When I think about the world I want to live in 25 years from now, there are three major issues I hope we will have significantly addressed by then, all of which are intertwined: climate change, the threats to democratic norms and values of the past decade, and the ongoing discrimination on the basis of race, ethnicity, religion, gender and more.

To work with and for the next generation, the sector needs to continue to diversify, elevating disadvantaged groups and, particularly when looking to the future, young people. We cannot wait 25 years to formally involve my generation in the philanthropic sector. Paid internships, youth grantmaking committees, and philanthropy curricula will be key in building a pipeline of current and future philanthropists to support and work in this sector, but so will directorships and employment. Foundations in particular are uniquely positioned to make investments in the future; the voices of the future must be present to inform those decisions.

Likewise, a greater diversity of voices, those of all stakeholders of civil society, need to be present, included and welcomed. Much has been said about young people’s lack of trust in institutions; that concern will doom philanthropy’s best efforts unless mission-based organisations build trust and transparency with the next generation by bringing all their constituents into positions to inform, advise and make decisions.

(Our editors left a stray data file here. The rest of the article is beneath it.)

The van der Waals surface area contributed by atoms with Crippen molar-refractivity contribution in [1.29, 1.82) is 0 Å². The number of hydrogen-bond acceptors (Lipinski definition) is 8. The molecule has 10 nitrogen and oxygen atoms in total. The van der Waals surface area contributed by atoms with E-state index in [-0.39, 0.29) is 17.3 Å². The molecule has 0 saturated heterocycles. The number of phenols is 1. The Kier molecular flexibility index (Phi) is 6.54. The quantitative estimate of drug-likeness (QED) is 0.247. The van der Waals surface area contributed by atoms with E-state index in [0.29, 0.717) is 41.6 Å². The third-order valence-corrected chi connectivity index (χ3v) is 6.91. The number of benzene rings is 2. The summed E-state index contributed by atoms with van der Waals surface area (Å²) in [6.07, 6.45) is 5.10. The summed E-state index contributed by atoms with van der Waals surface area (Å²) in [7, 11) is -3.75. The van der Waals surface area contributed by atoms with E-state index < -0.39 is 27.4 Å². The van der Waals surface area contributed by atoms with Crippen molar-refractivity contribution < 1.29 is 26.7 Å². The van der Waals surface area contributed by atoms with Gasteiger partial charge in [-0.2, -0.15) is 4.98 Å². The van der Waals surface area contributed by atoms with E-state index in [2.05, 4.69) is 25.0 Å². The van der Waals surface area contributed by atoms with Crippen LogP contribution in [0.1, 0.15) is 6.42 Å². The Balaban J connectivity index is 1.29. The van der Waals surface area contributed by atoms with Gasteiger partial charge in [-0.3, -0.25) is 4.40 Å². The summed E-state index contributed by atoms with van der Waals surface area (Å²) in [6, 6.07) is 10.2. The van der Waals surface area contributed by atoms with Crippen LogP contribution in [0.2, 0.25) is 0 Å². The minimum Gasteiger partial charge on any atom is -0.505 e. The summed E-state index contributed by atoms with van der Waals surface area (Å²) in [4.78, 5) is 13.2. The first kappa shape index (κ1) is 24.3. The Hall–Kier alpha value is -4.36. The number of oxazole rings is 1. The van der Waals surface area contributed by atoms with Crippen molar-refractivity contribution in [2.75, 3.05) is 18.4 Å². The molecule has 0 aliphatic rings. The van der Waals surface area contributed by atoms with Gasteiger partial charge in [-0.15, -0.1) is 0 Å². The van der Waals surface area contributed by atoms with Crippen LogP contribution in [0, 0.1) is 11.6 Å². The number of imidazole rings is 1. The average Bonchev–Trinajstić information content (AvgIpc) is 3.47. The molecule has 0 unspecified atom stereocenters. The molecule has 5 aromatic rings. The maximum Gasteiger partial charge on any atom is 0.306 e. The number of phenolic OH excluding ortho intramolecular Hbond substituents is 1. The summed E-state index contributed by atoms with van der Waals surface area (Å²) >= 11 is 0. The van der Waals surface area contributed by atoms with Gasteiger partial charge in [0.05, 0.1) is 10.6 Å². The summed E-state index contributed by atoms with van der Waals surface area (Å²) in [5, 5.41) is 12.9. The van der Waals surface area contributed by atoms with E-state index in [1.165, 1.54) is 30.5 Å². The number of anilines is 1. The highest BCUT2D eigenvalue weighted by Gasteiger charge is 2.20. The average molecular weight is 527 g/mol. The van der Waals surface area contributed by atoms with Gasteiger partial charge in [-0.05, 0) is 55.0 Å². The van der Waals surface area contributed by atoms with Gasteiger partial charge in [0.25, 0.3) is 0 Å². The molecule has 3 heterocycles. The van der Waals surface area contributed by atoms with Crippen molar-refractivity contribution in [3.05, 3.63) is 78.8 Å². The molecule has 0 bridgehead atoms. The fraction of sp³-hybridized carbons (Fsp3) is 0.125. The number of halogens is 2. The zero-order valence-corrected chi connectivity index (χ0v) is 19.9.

Ultimately, I am an optimist. I think philanthropy has an opportunity to take an exciting, innovative and leading role in transforming the world of 2021 into a more sustainable, more equal, and freer 2046.

A conduit for change

Ebru Saka, graduate of Esas Sosyal’s First Chance programme promoting inclusive employment for recent graduates in Turkey